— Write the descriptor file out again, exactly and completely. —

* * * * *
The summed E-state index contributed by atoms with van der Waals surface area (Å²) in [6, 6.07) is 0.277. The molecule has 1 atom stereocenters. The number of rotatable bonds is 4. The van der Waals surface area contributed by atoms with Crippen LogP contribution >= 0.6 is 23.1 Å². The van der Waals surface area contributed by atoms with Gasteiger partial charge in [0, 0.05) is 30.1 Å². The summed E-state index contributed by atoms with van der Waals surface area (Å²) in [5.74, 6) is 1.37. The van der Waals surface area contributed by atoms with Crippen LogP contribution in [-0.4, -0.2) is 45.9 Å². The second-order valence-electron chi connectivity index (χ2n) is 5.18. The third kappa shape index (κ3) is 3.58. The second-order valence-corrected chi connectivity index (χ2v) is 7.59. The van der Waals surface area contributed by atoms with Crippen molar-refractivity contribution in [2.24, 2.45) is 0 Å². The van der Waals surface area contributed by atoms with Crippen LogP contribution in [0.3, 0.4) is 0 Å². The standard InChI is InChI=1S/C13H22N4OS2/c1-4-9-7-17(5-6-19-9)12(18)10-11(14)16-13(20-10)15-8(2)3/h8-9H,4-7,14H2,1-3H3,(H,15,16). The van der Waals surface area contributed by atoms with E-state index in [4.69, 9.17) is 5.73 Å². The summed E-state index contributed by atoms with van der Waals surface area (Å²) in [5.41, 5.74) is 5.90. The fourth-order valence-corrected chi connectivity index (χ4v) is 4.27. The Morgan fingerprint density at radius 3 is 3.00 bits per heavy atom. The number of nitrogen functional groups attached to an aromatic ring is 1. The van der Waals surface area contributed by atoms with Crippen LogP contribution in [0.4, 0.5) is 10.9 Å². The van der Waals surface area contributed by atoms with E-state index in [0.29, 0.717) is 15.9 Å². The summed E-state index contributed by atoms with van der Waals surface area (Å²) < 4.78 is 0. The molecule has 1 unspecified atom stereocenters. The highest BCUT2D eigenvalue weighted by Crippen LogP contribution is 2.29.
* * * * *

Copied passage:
The summed E-state index contributed by atoms with van der Waals surface area (Å²) in [6, 6.07) is 0.277. The molecule has 1 atom stereocenters. The number of rotatable bonds is 4. The van der Waals surface area contributed by atoms with Crippen LogP contribution >= 0.6 is 23.1 Å². The van der Waals surface area contributed by atoms with Gasteiger partial charge in [0, 0.05) is 30.1 Å². The summed E-state index contributed by atoms with van der Waals surface area (Å²) in [5.74, 6) is 1.37. The van der Waals surface area contributed by atoms with Crippen LogP contribution in [-0.4, -0.2) is 45.9 Å². The second-order valence-electron chi connectivity index (χ2n) is 5.18. The third kappa shape index (κ3) is 3.58. The second-order valence-corrected chi connectivity index (χ2v) is 7.59. The van der Waals surface area contributed by atoms with Crippen molar-refractivity contribution in [2.24, 2.45) is 0 Å². The van der Waals surface area contributed by atoms with Crippen LogP contribution in [0.3, 0.4) is 0 Å². The standard InChI is InChI=1S/C13H22N4OS2/c1-4-9-7-17(5-6-19-9)12(18)10-11(14)16-13(20-10)15-8(2)3/h8-9H,4-7,14H2,1-3H3,(H,15,16). The van der Waals surface area contributed by atoms with E-state index in [4.69, 9.17) is 5.73 Å². The summed E-state index contributed by atoms with van der Waals surface area (Å²) in [5.41, 5.74) is 5.90. The fourth-order valence-corrected chi connectivity index (χ4v) is 4.27. The Morgan fingerprint density at radius 3 is 3.00 bits per heavy atom. The number of nitrogen functional groups attached to an aromatic ring is 1. The van der Waals surface area contributed by atoms with Crippen LogP contribution in [0.4, 0.5) is 10.9 Å². The van der Waals surface area contributed by atoms with E-state index in [0.29, 0.717) is 15.9 Å². The summed E-state index contributed by atoms with van der Waals surface area (Å²) < 4.78 is 0. The molecule has 1 unspecified atom stereocenters. The highest BCUT2D eigenvalue weighted by Crippen LogP contribution is 2.29.